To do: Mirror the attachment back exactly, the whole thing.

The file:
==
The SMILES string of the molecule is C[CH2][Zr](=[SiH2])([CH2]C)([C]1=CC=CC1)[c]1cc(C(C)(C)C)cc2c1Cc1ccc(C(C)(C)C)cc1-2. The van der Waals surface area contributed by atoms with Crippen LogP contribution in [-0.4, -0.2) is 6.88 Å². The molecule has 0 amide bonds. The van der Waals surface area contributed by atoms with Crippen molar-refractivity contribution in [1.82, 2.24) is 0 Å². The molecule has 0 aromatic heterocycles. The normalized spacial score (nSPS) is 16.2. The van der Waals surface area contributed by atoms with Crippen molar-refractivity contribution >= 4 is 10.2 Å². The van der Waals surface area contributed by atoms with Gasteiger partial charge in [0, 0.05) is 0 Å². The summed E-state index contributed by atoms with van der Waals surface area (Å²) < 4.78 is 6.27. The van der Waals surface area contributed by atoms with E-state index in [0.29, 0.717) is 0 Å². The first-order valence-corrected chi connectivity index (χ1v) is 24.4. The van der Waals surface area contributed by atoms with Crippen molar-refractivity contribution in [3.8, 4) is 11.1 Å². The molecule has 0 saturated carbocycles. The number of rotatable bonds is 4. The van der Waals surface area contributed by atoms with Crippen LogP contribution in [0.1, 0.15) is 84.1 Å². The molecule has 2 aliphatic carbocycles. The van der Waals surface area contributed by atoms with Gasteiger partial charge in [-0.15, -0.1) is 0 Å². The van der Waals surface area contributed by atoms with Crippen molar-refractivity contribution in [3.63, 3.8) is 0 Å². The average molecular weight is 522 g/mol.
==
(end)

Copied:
The SMILES string of the molecule is C[CH2][Zr](=[SiH2])([CH2]C)([C]1=CC=CC1)[c]1cc(C(C)(C)C)cc2c1Cc1ccc(C(C)(C)C)cc1-2. The van der Waals surface area contributed by atoms with Crippen LogP contribution in [-0.4, -0.2) is 6.88 Å². The molecule has 0 amide bonds. The van der Waals surface area contributed by atoms with Crippen molar-refractivity contribution in [1.82, 2.24) is 0 Å². The molecule has 0 aromatic heterocycles. The normalized spacial score (nSPS) is 16.2. The van der Waals surface area contributed by atoms with Crippen molar-refractivity contribution >= 4 is 10.2 Å². The van der Waals surface area contributed by atoms with Gasteiger partial charge in [0, 0.05) is 0 Å². The summed E-state index contributed by atoms with van der Waals surface area (Å²) < 4.78 is 6.27. The van der Waals surface area contributed by atoms with E-state index in [0.29, 0.717) is 0 Å². The first-order valence-corrected chi connectivity index (χ1v) is 24.4. The van der Waals surface area contributed by atoms with Crippen molar-refractivity contribution in [3.8, 4) is 11.1 Å². The molecule has 0 saturated carbocycles. The number of rotatable bonds is 4. The van der Waals surface area contributed by atoms with Crippen LogP contribution in [0.1, 0.15) is 84.1 Å². The molecule has 2 aliphatic carbocycles. The van der Waals surface area contributed by atoms with Gasteiger partial charge in [-0.15, -0.1) is 0 Å². The van der Waals surface area contributed by atoms with Crippen molar-refractivity contribution in [3.63, 3.8) is 0 Å². The average molecular weight is 522 g/mol.